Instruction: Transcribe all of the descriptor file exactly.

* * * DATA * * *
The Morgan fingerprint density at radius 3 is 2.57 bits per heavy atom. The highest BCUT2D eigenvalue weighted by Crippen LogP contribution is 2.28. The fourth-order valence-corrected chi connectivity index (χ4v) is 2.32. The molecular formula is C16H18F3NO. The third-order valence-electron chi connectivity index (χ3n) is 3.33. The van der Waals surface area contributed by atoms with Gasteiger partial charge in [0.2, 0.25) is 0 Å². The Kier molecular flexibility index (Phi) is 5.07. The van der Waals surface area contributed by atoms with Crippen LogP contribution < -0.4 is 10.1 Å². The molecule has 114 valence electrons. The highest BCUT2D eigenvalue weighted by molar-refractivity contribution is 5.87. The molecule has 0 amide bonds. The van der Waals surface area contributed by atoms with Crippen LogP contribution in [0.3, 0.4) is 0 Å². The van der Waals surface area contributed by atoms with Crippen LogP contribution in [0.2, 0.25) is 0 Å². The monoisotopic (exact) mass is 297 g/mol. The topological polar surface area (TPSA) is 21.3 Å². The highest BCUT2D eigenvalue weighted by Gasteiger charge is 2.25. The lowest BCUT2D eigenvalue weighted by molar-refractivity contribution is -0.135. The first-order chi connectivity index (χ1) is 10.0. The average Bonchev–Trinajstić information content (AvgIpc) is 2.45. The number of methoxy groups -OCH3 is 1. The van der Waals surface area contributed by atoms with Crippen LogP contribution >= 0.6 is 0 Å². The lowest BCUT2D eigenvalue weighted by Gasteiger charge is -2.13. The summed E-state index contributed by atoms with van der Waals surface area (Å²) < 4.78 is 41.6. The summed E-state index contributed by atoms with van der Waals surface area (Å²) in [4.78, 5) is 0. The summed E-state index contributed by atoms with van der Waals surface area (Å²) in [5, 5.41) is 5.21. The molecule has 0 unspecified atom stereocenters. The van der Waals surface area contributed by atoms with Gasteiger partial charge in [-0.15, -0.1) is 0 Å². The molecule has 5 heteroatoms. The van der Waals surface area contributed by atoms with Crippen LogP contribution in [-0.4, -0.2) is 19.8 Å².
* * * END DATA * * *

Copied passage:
The Morgan fingerprint density at radius 3 is 2.57 bits per heavy atom. The highest BCUT2D eigenvalue weighted by Crippen LogP contribution is 2.28. The fourth-order valence-corrected chi connectivity index (χ4v) is 2.32. The molecular formula is C16H18F3NO. The third-order valence-electron chi connectivity index (χ3n) is 3.33. The van der Waals surface area contributed by atoms with Gasteiger partial charge in [0.2, 0.25) is 0 Å². The Kier molecular flexibility index (Phi) is 5.07. The van der Waals surface area contributed by atoms with Crippen LogP contribution < -0.4 is 10.1 Å². The molecule has 114 valence electrons. The highest BCUT2D eigenvalue weighted by molar-refractivity contribution is 5.87. The molecule has 0 amide bonds. The van der Waals surface area contributed by atoms with Crippen LogP contribution in [0.3, 0.4) is 0 Å². The van der Waals surface area contributed by atoms with Crippen LogP contribution in [0.2, 0.25) is 0 Å². The monoisotopic (exact) mass is 297 g/mol. The topological polar surface area (TPSA) is 21.3 Å². The highest BCUT2D eigenvalue weighted by Gasteiger charge is 2.25. The lowest BCUT2D eigenvalue weighted by molar-refractivity contribution is -0.135. The first-order chi connectivity index (χ1) is 10.0. The average Bonchev–Trinajstić information content (AvgIpc) is 2.45. The number of methoxy groups -OCH3 is 1. The van der Waals surface area contributed by atoms with Crippen LogP contribution >= 0.6 is 0 Å². The lowest BCUT2D eigenvalue weighted by Gasteiger charge is -2.13. The summed E-state index contributed by atoms with van der Waals surface area (Å²) < 4.78 is 41.6. The summed E-state index contributed by atoms with van der Waals surface area (Å²) in [4.78, 5) is 0. The summed E-state index contributed by atoms with van der Waals surface area (Å²) in [5, 5.41) is 5.21. The molecule has 0 unspecified atom stereocenters. The van der Waals surface area contributed by atoms with Gasteiger partial charge in [-0.15, -0.1) is 0 Å². The molecule has 5 heteroatoms. The van der Waals surface area contributed by atoms with Crippen LogP contribution in [-0.4, -0.2) is 19.8 Å².